Something good is coming out of this crisis situation and that is the return of a neighbourly proximity and community spirit. Had this been Britain 1940, it would have been called the Blitz Spirit.
Every evening, people hang out of their windows or stand on their balconies to clap and cheer. The ambulance and police vehicles sound their sirens in answer with their occupants clapping out of their windows or alighting onto the roadside to do so.
Block communities have taken it upon themselves to manufacture masks for hospital workers and the police officers – there’s always somebody in a block of flats with a sewing machine.
This kind of interaction started to fade in the 60s, accept for in small villages and had since been steamrolled by internet and social media.
As Spain awoke from post-war paralysis, large cities like expanding Madrid, Barcelona with its textile and motor industry, Ferrol in Galicia with its shipbuilding and Bilbao in the Basque Lands with its metallurgy industry, beckoned irresistibly to the rural population creating an urban proletariat. Droves of country folk from Andalucía and Extremadura poured into these growing cities on the other side of Spain and crowded into flats, if they were lucky; many ended up in shantytowns on the outskirts.
Gone were the summer evenings of pulling a chair out into the village street and chatting with your neighbours – blocks of flats were multi-story prison cells by comparison – you might know your neighbours on the same floor, but nobody sat out on the landings chatting.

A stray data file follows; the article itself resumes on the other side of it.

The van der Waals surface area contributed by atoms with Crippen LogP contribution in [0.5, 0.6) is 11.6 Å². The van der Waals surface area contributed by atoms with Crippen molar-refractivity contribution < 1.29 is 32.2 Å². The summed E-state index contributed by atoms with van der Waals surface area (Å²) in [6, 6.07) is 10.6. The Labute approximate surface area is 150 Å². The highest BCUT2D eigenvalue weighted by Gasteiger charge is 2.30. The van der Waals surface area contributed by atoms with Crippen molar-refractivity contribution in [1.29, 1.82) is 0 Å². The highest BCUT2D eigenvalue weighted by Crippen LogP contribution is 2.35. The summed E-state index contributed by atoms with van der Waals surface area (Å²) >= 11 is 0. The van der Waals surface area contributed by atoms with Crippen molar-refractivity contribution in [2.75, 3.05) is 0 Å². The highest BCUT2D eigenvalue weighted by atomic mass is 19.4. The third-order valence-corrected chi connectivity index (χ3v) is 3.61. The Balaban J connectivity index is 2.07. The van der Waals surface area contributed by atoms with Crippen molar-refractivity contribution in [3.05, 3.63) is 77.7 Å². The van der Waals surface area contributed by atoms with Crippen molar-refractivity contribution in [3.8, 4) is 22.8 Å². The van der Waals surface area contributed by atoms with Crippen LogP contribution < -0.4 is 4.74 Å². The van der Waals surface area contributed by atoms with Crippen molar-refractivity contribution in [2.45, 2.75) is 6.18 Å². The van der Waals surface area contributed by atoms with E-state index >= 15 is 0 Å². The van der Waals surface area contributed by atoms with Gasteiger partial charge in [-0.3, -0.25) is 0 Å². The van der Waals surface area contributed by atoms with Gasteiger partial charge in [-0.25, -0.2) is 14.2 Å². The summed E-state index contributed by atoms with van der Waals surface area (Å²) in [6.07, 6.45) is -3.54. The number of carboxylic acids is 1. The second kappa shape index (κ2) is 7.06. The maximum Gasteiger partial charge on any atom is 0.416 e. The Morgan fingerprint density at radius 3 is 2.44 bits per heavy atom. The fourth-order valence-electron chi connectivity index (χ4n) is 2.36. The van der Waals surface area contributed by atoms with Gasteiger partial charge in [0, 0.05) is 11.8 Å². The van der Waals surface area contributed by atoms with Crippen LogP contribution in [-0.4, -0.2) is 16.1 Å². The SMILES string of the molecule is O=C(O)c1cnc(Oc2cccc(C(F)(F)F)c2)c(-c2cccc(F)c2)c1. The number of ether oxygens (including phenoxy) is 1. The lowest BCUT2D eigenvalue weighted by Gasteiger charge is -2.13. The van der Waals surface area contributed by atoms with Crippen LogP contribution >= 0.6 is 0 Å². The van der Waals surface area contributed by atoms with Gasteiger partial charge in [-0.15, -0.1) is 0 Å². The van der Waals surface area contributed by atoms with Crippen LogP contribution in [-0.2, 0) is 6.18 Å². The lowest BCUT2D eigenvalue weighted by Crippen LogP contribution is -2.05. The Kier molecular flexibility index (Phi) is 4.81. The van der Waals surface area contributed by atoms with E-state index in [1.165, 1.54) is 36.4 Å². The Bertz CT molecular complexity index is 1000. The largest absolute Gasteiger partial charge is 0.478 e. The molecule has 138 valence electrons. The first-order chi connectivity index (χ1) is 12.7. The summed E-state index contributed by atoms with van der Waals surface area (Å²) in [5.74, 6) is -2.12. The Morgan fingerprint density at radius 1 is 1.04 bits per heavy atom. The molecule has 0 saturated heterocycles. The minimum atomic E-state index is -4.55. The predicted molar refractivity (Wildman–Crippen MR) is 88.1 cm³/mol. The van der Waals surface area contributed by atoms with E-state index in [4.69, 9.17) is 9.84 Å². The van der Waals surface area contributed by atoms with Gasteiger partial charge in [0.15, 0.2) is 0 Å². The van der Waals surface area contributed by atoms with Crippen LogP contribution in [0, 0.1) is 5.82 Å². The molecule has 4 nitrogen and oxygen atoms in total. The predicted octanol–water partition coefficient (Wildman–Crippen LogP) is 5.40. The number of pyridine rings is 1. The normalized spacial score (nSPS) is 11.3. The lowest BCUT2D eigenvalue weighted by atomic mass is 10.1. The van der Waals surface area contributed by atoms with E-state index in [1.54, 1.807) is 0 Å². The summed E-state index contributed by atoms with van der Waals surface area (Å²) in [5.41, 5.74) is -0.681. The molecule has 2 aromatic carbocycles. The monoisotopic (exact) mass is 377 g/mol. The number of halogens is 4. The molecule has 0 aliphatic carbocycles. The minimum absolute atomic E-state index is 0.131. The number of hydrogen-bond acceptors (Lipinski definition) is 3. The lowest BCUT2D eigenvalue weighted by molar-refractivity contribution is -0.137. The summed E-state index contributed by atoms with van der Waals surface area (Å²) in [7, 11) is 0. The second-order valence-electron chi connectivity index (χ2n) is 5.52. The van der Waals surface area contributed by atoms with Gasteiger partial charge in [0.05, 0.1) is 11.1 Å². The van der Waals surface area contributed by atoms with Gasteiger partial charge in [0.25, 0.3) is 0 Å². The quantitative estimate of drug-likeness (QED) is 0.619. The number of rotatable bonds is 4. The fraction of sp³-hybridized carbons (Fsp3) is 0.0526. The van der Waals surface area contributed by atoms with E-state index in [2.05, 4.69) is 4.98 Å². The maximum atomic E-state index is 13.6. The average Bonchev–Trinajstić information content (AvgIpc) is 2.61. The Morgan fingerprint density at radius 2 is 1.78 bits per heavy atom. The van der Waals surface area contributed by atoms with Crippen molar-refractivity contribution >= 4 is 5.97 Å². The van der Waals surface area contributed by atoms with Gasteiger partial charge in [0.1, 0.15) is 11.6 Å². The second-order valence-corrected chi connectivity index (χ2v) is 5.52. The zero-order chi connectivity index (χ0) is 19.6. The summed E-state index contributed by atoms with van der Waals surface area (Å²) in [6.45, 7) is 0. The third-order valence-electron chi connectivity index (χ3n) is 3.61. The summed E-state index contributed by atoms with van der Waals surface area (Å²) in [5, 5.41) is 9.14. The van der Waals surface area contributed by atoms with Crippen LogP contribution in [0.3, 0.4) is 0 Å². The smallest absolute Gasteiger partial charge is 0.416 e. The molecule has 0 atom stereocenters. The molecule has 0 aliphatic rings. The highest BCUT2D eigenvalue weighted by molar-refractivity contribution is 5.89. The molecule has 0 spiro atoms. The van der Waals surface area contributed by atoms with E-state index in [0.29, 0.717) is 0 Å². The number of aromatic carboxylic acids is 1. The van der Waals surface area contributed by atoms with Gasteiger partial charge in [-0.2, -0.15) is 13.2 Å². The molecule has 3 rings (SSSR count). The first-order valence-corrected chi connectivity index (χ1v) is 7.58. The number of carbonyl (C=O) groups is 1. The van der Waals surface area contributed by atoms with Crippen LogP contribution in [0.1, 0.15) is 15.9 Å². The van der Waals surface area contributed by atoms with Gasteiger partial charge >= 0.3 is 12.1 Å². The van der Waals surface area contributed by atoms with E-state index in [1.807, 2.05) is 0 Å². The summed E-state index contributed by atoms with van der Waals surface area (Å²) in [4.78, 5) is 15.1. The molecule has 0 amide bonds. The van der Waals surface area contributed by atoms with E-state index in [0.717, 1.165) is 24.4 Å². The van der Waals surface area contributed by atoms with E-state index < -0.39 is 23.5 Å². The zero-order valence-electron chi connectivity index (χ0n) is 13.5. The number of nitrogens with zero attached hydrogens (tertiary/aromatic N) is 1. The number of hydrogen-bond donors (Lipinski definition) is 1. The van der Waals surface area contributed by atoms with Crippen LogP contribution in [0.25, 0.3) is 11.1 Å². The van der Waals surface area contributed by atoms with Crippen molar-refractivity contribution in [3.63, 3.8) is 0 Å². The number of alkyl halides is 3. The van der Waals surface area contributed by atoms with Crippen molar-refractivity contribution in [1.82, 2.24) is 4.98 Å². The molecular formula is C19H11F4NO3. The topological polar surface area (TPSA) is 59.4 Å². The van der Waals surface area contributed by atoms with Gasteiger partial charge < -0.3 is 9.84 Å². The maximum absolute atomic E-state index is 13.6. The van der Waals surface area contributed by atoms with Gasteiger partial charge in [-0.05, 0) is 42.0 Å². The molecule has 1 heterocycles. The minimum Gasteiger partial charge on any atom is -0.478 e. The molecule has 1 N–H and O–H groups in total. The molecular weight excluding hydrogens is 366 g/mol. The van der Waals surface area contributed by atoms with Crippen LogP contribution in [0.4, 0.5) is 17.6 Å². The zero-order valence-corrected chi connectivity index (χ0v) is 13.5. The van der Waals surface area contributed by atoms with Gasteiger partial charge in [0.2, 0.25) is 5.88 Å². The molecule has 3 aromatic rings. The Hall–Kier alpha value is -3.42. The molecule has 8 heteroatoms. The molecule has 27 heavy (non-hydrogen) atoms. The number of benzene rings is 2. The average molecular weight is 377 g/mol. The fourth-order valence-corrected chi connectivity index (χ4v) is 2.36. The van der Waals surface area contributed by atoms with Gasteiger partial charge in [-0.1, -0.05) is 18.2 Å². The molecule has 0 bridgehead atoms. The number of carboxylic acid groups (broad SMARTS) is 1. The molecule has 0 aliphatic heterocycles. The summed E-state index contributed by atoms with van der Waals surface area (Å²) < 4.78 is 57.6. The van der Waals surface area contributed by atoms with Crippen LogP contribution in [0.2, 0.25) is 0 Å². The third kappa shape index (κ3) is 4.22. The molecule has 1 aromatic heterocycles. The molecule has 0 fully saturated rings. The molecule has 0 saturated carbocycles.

The same happened in Britain when whole street communities were rehoused; they left behind bomb-damaged housing to fill high-rise flats.
But now – and let’s hope it is permanent – every evening people go to their windows or onto their balconies to chat across the space between flats belonging to the same development; they chat, sing, joke and even play games. It’s heart warming.
God knows that we had got used to seeing a group of teens sitting together without speaking between themselves, too intent upon chatting with somebody kilometres away via social media… and we rolled our eyes and thought that this was the future… But is it?
Have we changed for good? Will we ever go back to hugging our friends, kissing on both cheeks somebody we have just been introduced to? Will the balconies once again fall silent and empty?
Time will tell.